Feingold is not making an endorsement in the Wisconsin primary. But he has made trade a major issue in the state, which has been hard hit in recent years by trade policies that have encouraged US firms to shutter factories in the upper Midwest and shift production out of the country. Feingold and other members of the Wisconsin Congressional delegation have, as well, been leaders in raising concerns about trade policies that undermine the interests of Wisconsin's family farmers – who remain a significant electoral force in what has historically been known as America's Dairyland.
Edwards has not been so consistent a foe of free trade policies as Feingold, or Congressional Progressive Caucus co-chair Dennis Kucinich, D-Ohio, who is also seeking the Democratic nod. But the North Carolinian has cast votes in the Senate against a number of trade agreements, and he has made opposition to the FTAA and calls for a reworking of NAFTA an important part of his message in the presidential campaign.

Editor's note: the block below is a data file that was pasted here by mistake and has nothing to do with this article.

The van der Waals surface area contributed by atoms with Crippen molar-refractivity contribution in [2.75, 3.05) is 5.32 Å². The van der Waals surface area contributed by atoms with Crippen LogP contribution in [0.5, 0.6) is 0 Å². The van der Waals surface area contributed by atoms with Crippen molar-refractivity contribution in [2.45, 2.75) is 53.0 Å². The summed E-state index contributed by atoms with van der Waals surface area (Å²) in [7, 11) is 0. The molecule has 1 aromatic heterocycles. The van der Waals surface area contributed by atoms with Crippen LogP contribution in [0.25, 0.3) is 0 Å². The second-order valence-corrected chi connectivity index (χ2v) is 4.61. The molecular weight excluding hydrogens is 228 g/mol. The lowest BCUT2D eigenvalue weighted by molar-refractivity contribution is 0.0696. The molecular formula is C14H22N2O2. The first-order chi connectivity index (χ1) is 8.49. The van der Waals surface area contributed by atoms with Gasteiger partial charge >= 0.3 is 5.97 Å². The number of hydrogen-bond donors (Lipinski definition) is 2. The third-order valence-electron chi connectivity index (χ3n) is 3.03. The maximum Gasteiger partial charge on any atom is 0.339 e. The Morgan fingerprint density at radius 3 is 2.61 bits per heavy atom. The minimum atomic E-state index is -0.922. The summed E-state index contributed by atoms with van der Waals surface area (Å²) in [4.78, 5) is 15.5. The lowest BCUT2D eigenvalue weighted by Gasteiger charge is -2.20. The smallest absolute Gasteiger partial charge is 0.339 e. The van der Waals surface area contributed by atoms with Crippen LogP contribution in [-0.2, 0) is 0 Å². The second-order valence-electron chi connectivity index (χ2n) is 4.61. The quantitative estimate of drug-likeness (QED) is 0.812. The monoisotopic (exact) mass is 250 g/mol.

In contrast, Kerry voted for NAFTA, legislation that led to the creation of the World Trade Organization, Most Favored Nation trading status for China and Fast Track authority for the Bush administration to negotiate not just the FTAA but other new trade agreements. When the AFL-CIO quizzed candidates on trade issues in July, Kerry refused to indicate whether he would oppose a Free Trade Area of the Americas agreement that did not include significant protections for workers and the environment in the US and abroad.